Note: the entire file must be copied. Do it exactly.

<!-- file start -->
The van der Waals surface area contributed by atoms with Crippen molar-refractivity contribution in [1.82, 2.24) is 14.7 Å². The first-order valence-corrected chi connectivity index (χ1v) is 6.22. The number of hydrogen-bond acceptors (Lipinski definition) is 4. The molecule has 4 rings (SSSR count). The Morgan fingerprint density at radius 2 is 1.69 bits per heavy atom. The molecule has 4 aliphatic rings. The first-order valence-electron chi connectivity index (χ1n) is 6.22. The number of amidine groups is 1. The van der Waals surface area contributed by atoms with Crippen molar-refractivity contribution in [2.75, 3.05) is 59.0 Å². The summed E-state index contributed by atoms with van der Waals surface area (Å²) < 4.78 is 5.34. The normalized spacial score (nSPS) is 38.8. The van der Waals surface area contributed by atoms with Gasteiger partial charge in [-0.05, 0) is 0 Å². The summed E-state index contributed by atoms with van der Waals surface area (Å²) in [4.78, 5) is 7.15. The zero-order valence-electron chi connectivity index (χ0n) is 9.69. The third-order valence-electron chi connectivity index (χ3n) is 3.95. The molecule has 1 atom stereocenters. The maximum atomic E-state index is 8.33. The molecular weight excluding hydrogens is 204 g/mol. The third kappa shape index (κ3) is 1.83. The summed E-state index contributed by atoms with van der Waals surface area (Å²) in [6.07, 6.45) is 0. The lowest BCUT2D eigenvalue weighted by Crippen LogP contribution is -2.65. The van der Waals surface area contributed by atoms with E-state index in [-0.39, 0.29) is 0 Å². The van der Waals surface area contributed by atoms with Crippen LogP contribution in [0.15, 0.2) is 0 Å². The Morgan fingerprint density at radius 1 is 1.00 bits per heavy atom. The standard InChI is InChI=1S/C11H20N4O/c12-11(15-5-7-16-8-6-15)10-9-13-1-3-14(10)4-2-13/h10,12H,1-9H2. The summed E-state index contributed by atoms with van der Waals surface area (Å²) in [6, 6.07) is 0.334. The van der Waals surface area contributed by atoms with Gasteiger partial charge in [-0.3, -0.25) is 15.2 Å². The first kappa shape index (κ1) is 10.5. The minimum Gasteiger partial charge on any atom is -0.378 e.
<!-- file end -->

The van der Waals surface area contributed by atoms with Crippen molar-refractivity contribution in [1.82, 2.24) is 14.7 Å². The first-order valence-corrected chi connectivity index (χ1v) is 6.22. The number of hydrogen-bond acceptors (Lipinski definition) is 4. The molecule has 4 rings (SSSR count). The Morgan fingerprint density at radius 2 is 1.69 bits per heavy atom. The molecule has 4 aliphatic rings. The first-order valence-electron chi connectivity index (χ1n) is 6.22. The number of amidine groups is 1. The van der Waals surface area contributed by atoms with Crippen molar-refractivity contribution in [2.75, 3.05) is 59.0 Å². The summed E-state index contributed by atoms with van der Waals surface area (Å²) < 4.78 is 5.34. The normalized spacial score (nSPS) is 38.8. The van der Waals surface area contributed by atoms with Gasteiger partial charge in [-0.05, 0) is 0 Å². The summed E-state index contributed by atoms with van der Waals surface area (Å²) in [4.78, 5) is 7.15. The zero-order valence-electron chi connectivity index (χ0n) is 9.69. The third-order valence-electron chi connectivity index (χ3n) is 3.95. The molecule has 1 atom stereocenters. The maximum atomic E-state index is 8.33. The molecular weight excluding hydrogens is 204 g/mol. The third kappa shape index (κ3) is 1.83. The summed E-state index contributed by atoms with van der Waals surface area (Å²) in [6.07, 6.45) is 0. The lowest BCUT2D eigenvalue weighted by Crippen LogP contribution is -2.65. The van der Waals surface area contributed by atoms with E-state index in [-0.39, 0.29) is 0 Å². The van der Waals surface area contributed by atoms with Crippen LogP contribution in [0.15, 0.2) is 0 Å². The Morgan fingerprint density at radius 1 is 1.00 bits per heavy atom. The standard InChI is InChI=1S/C11H20N4O/c12-11(15-5-7-16-8-6-15)10-9-13-1-3-14(10)4-2-13/h10,12H,1-9H2. The summed E-state index contributed by atoms with van der Waals surface area (Å²) in [6, 6.07) is 0.334. The van der Waals surface area contributed by atoms with Gasteiger partial charge in [-0.3, -0.25) is 15.2 Å². The first kappa shape index (κ1) is 10.5. The minimum Gasteiger partial charge on any atom is -0.378 e.